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We examined the school readiness skills of Latino DLLs attending Head Start taking into account specific teacher characteristics that may impact the development of readiness skills. Different teacher characteristics have different effects on the developmental outcomes. Amount of training had a positive significant effect on several children's outcomes in English and in Spanish. The years of experience a teacher had working in classrooms with DLLs had a positive effect on children's English spelling skills. Teachers' cultural competency rating had a positive effect on receptive language and literacy in Spanish.

Findings and implications are discussed. Investments in preschool programs for children from disadvantaged backgrounds have historically been supported by research showing that these programs help children build school readiness skills and narrow the income-achievement gap. However, results from recent studies of the links between preschool participation and increases in school readiness skills are more mixed.

An Equal Start?

Significant variation in regular preschool attendance and the availability of high-quality early learning environments could help explain mixed findings on preschool effectiveness. Using data from a preschool expansion demonstration project, we explored associations between children's attendance rates, classroom quality, and neighborhood poverty and children's fall to spring gains in a set of important school readiness skill in executive functioning.

Attendance rates, including chronic absenteeism, were significantly associated with children's gains in executive functioning skills, but only when children attended high-quality classrooms. Results suggest that efforts to increase attendance rates may benefit children's executive functioning skills among children living in higher poverty neighborhoods the most when communities also invest in increasing preschool classroom quality.

Dosage was defined in two ways: a leaving EHS early, before age eligibility ended, and b the total length of EHS enrollment. This study first examined factors predicting children's dosage of EHS with a particular focus on parent-caregiver relationships captured when children were age 1.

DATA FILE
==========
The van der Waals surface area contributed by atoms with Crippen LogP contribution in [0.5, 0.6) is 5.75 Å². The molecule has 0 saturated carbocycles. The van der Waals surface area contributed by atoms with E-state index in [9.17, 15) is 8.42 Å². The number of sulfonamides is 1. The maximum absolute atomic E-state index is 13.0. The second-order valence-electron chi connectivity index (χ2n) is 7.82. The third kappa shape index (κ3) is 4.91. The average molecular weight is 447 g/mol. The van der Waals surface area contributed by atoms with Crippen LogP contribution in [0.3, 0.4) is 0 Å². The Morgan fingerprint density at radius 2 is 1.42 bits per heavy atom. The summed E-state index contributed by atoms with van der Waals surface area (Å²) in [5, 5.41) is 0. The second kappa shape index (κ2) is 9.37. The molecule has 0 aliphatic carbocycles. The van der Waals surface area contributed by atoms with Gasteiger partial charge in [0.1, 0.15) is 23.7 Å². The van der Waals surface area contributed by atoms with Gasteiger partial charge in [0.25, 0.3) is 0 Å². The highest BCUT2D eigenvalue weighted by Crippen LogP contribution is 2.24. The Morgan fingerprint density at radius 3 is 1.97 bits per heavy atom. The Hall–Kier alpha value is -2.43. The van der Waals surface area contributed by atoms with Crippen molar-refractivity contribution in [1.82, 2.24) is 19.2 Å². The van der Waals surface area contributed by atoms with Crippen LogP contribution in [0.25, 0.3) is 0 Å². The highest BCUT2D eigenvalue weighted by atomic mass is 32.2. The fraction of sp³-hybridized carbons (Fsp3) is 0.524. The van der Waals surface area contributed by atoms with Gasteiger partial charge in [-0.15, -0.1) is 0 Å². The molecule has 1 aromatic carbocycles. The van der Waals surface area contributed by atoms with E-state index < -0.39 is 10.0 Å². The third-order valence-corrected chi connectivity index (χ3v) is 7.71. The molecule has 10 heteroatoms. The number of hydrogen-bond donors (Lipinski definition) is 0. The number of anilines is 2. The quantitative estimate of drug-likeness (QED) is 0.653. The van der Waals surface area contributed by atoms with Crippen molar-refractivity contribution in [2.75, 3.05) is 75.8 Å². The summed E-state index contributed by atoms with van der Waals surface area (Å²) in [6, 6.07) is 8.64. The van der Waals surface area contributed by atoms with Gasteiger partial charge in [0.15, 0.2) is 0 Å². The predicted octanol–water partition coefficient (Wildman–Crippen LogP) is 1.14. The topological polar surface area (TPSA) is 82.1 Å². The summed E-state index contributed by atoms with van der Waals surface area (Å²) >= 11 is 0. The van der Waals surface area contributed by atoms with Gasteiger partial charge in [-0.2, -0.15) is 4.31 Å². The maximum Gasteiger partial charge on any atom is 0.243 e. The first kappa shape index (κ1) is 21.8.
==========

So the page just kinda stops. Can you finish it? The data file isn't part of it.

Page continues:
Second, this study examined a potential mediational role of family involvement on the association between parent-caregiver relationships and EHS dosage, controlling for child and family characteristics. Findings showed that children from families with higher risks were more likely to leave EHS early and were enrolled in EHS for less time. Children were less likely to leave EHS early when their caregivers reported positive relationships with parents when children were age 1. However, the length of EHS enrollment was not predicted by parent-caregiver relationships as reported either by parents or caregivers.

Findings from mediation models showed that caregiver-reported positive parent-caregiver relationships were associated with the higher level of family involvement during EHS which, in turn, predicted both lower rates of early leaving and longer length of EHS enrollment. These results indicate that promoting initial positive parent-caregiver relationships and encouraging family involvement in EHS may be important for maximizing children's EHS dosage, which has been shown to be beneficial for the development of children in EHS.

Construyendo en la fuerza: Approaches to learning and school readiness gains in Latino children served by Head Start Bustamante, Andres S.